The main barrier to implementing a successful program was aligning sustainability goals with economic goals. Reducing this barrier required education on how efficiency could improve the bottom-line and how to invest savings back into the business or facility. Monthly workshops, networking events, and informational sessions created a routine for participants to learn from experts, examples, and other participants about an unrestricted range of sustainability topics and strategies. Participants also had online access to resources, project databases, and case studies and facilitated meetings with the Challenge Coordinators for consulting needs and technical guidance. Just as importantly, the program used benchmarking and targeted action plans to track the achievements and to share project strategies. Education took place both internally, among the company stakeholders and employees, as well as externally through the growing CRE network of sustainability leaders.

Measuring Achievements

Participants tracked utility usage. The newly adopted Building Energy Reporting and Disclosure Ordinance in Boston also influenced the program impacts by giving additional value to the importance of being accountable for energy consumption and the significant impacts of collaborative efficiency efforts.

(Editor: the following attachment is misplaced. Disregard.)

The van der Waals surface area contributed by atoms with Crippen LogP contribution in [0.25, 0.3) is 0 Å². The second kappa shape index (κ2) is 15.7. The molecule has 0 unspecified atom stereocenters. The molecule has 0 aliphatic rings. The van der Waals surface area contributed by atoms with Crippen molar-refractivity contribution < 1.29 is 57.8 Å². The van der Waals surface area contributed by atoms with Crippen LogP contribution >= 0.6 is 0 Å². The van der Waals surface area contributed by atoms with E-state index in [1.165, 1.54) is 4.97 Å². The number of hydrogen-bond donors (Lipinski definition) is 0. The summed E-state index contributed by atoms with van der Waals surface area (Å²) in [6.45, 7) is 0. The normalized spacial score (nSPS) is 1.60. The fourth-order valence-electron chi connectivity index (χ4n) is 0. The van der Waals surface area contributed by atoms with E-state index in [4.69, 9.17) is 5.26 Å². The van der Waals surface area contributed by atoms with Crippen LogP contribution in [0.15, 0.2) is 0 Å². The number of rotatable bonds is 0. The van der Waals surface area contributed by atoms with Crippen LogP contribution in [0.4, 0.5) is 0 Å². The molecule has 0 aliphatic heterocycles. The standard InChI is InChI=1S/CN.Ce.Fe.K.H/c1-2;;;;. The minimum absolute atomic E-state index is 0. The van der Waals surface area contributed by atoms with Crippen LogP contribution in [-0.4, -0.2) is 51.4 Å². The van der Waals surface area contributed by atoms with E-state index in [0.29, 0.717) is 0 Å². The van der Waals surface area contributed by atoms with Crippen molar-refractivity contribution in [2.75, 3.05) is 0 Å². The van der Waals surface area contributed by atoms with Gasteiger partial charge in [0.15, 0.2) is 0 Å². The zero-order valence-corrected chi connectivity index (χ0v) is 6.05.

An Annual Challenge Awards event was held every year to recognize the achievements, improvements, and ongoing success of the participants. The Challenge Awards were collaborative and inspirational, speaking to the true leadership that each and every participant exemplified in building a stronger, more resilient City. 


The program engaged over 100 commercial businesses (building owners, property managers, tenants, institutions, attractions), representing over 36 million square feet, over 86,000 employees, and 550 million kWh.

Impacts in 2013:

  • 6,000 tons of CO2 reduced
  • 18 million kWh reduced
  • $1.4 million savings

Overall impact across all participants, from 2009 to 2014:

  • 18% reduction in GHG 
  • 88 million kWh reduced
  • $7 million in savings through energy efficiency investments
  • 15,000 ton reduction of CO2 emissions on average per year
  • 1,500 sustainability projects implemented
  • Increased investment in energy efficiency and overall sustainability projects
  • Increased hiring of ‘sustainability managers’, ‘chief sustainability officers’, ‘energy managers’, etc.


Mihir Parikh
A Better City
(617) 502-6245


 This case study was written by Jay Kassirer in 2014.